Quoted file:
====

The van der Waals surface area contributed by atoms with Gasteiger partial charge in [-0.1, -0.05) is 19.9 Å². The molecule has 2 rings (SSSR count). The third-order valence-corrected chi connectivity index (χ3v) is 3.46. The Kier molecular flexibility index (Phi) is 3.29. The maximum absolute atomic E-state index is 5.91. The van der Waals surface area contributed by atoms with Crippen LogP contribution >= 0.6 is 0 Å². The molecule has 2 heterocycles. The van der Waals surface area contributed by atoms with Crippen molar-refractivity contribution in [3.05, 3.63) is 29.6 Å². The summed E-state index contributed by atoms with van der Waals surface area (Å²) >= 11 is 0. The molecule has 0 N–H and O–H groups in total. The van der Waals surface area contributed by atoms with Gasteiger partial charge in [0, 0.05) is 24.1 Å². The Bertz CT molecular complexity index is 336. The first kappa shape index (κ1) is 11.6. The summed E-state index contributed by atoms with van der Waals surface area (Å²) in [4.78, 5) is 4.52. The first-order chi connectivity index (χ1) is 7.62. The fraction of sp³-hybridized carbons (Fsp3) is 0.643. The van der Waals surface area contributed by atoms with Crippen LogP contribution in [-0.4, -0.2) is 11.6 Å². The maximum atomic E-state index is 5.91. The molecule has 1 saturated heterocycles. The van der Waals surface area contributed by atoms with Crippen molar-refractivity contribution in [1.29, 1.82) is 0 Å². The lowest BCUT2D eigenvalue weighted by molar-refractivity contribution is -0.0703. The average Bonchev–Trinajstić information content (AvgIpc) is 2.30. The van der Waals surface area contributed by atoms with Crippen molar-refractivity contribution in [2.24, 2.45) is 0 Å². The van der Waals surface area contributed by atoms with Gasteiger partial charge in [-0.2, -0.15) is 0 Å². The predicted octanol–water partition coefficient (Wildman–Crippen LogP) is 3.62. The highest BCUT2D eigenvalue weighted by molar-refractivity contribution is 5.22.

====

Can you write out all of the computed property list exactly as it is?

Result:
The van der Waals surface area contributed by atoms with Gasteiger partial charge in [-0.1, -0.05) is 19.9 Å². The molecule has 2 rings (SSSR count). The third-order valence-corrected chi connectivity index (χ3v) is 3.46. The Kier molecular flexibility index (Phi) is 3.29. The maximum absolute atomic E-state index is 5.91. The van der Waals surface area contributed by atoms with Crippen LogP contribution >= 0.6 is 0 Å². The molecule has 2 heterocycles. The van der Waals surface area contributed by atoms with Crippen molar-refractivity contribution in [3.05, 3.63) is 29.6 Å². The summed E-state index contributed by atoms with van der Waals surface area (Å²) >= 11 is 0. The molecule has 0 N–H and O–H groups in total. The van der Waals surface area contributed by atoms with Gasteiger partial charge in [0, 0.05) is 24.1 Å². The Bertz CT molecular complexity index is 336. The first kappa shape index (κ1) is 11.6. The summed E-state index contributed by atoms with van der Waals surface area (Å²) in [4.78, 5) is 4.52. The first-order chi connectivity index (χ1) is 7.62. The fraction of sp³-hybridized carbons (Fsp3) is 0.643. The van der Waals surface area contributed by atoms with Crippen LogP contribution in [-0.4, -0.2) is 11.6 Å². The maximum atomic E-state index is 5.91. The molecule has 1 saturated heterocycles. The van der Waals surface area contributed by atoms with Crippen molar-refractivity contribution in [1.29, 1.82) is 0 Å². The lowest BCUT2D eigenvalue weighted by molar-refractivity contribution is -0.0703. The average Bonchev–Trinajstić information content (AvgIpc) is 2.30. The van der Waals surface area contributed by atoms with Crippen molar-refractivity contribution in [2.24, 2.45) is 0 Å². The van der Waals surface area contributed by atoms with Gasteiger partial charge in [-0.2, -0.15) is 0 Å². The predicted octanol–water partition coefficient (Wildman–Crippen LogP) is 3.62. The highest BCUT2D eigenvalue weighted by molar-refractivity contribution is 5.22.